Sunless Sea/Skies are probably also tough ones, but I love that they exist. It's what I love about games right now. The range of styles, mechanics, and ideas has never been wider and it's due to the tools and distribution having reached a point that games like these can get made by small teams and succeed. Hopefully it stays that way, but the expansion has been so rapid it's going to be tough. Unfortunately just having your game be real good is not enough on its own, and the marketplace and the games media is probably not going to highlight everything that deserves to be.

    That is true, there are still niches out there for indie devs to fit themselves into (Stardew was a good example). I feel like indie devs have a tendency to dogpile though (look at all the Stardew/Harvest Moon derivative games that have came out in Stardew's wake).

    They also have a tendency to beat dead horses. There are so many soulslike roglites that I could pave my driveway with them.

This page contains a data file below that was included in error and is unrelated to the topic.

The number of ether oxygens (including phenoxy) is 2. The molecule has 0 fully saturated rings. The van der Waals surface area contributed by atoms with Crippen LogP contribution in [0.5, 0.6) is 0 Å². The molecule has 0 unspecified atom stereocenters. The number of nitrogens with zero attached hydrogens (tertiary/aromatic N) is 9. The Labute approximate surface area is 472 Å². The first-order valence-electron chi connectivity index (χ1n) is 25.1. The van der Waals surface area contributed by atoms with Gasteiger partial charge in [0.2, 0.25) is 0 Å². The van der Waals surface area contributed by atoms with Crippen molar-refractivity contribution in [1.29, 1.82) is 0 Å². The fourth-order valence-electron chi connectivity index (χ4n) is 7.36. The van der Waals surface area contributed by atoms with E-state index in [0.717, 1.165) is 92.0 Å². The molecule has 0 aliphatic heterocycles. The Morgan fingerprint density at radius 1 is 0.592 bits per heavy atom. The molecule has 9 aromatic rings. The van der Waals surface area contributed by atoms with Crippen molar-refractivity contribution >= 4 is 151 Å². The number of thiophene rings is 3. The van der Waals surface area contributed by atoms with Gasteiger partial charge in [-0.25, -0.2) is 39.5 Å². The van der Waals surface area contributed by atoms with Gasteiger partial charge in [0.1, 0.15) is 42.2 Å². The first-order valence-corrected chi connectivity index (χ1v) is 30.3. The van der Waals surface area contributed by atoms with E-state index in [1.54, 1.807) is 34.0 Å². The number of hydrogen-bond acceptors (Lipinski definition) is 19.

• Dr. ChaosDr. Chaos Post nuclear nuisance Registered User regular
    Huh.

    Have no idea why but been ignoring Crashlands forever but it looks like my kind of game. Probably going to be my sole haul from this sale.

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  • Steel AngelSteel Angel Registered User regular
    LD50 wrote: »
    akajaybay wrote: »
    One recent example would be Wargroove. It's another entry into the strategy market, but it fills an even more particular niche. People who are fond of and miss Advance Wars and would like another one of those.
    It sounds like they made a pretty good modern day equivalent of an Advance Wars game and it's doing pretty well for itself. People who were waiting for a game like that have talked it up, so people who don't have that history also hear about it and see it, and try it out. Plus it got that Switch release. It'llprobably be an all around indie success. If there happen to be like 3 other Advance Wars style games in the pipeline, they might have a hard time finding an audience.

    The niche is good but there's also only so much room in the cave. There's also a bunch of indie games that don't even fit into easily defined categories, and those can be even tougher to find their audiences.